Historic times, father would say,
urging me to collect
the news of the day.
My scrapbook of a world at war
showed Hitler, Mussolini
and Tojo too,
who were all after me
because I was a Jew.

With the blare of air raid sirens,
black shades covered all windows.
Father, an air raid warden,
patrolled the streets,
to insure the blackout complete.
No light could show,
not even a cigarette glow.

Waiting for Luftwaffe bombers
I hid under my bed,
clutching my Red Ryder BB Gun.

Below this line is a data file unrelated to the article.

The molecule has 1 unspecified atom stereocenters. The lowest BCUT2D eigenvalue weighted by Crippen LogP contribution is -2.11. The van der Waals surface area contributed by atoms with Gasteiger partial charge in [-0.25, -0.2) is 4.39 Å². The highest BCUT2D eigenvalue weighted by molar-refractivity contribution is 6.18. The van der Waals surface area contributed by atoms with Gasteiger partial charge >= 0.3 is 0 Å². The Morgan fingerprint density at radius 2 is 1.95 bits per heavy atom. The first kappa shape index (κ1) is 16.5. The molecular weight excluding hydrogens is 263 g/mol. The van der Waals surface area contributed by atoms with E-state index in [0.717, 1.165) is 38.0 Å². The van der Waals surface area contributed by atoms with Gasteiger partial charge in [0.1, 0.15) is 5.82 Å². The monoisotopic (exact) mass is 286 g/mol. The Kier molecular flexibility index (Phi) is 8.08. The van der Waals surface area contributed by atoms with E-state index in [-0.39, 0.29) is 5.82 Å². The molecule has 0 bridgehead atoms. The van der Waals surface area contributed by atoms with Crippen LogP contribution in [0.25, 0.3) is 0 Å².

My plan: to trip a German
entering my room;
shoot him in the eye,
and whack him on the head
with my DiMaggio Louisville
Slugger Baseball Bat.

My cousin sent V-Mail letters
during blinding sandstorms
from Casablanca.
With a tourniquet on his arm,
an arm which never made it home,
he drove a Sherman tank
blasting a division of Panzers
in the Battle of El Alamein.

It was only many years later
that I learned of Jan Karski,
the Polish diplomat,
who saw what went on
behind the gate: “Arbeit Macht Frei.”
He told Roosevelt, but was not to be believed.
All that was said: Not possible, not possible, not possible.